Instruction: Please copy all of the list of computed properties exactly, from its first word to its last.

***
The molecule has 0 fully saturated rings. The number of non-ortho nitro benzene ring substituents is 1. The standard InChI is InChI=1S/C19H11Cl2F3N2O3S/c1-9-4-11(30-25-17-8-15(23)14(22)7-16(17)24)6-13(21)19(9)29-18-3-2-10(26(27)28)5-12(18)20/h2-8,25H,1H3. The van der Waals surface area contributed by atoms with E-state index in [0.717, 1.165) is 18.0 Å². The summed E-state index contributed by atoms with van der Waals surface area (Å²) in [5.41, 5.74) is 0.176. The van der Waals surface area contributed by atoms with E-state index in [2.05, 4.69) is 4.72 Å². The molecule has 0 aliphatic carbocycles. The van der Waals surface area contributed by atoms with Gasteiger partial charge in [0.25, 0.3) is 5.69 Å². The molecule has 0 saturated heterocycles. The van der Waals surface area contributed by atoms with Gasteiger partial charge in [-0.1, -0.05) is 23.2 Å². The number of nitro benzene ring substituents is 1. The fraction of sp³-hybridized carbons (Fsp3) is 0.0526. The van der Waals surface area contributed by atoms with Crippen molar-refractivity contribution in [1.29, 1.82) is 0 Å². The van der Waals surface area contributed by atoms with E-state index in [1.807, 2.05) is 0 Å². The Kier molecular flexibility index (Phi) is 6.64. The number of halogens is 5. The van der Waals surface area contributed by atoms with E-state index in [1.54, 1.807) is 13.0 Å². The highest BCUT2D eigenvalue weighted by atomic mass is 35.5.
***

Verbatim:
The molecule has 0 fully saturated rings. The number of non-ortho nitro benzene ring substituents is 1. The standard InChI is InChI=1S/C19H11Cl2F3N2O3S/c1-9-4-11(30-25-17-8-15(23)14(22)7-16(17)24)6-13(21)19(9)29-18-3-2-10(26(27)28)5-12(18)20/h2-8,25H,1H3. The van der Waals surface area contributed by atoms with E-state index in [0.717, 1.165) is 18.0 Å². The summed E-state index contributed by atoms with van der Waals surface area (Å²) in [5.41, 5.74) is 0.176. The van der Waals surface area contributed by atoms with E-state index in [2.05, 4.69) is 4.72 Å². The molecule has 0 aliphatic carbocycles. The van der Waals surface area contributed by atoms with Gasteiger partial charge in [0.25, 0.3) is 5.69 Å². The molecule has 0 saturated heterocycles. The van der Waals surface area contributed by atoms with Gasteiger partial charge in [-0.1, -0.05) is 23.2 Å². The number of nitro benzene ring substituents is 1. The fraction of sp³-hybridized carbons (Fsp3) is 0.0526. The van der Waals surface area contributed by atoms with Crippen molar-refractivity contribution in [1.29, 1.82) is 0 Å². The van der Waals surface area contributed by atoms with E-state index in [1.807, 2.05) is 0 Å². The Kier molecular flexibility index (Phi) is 6.64. The number of halogens is 5. The van der Waals surface area contributed by atoms with E-state index in [1.54, 1.807) is 13.0 Å². The highest BCUT2D eigenvalue weighted by atomic mass is 35.5.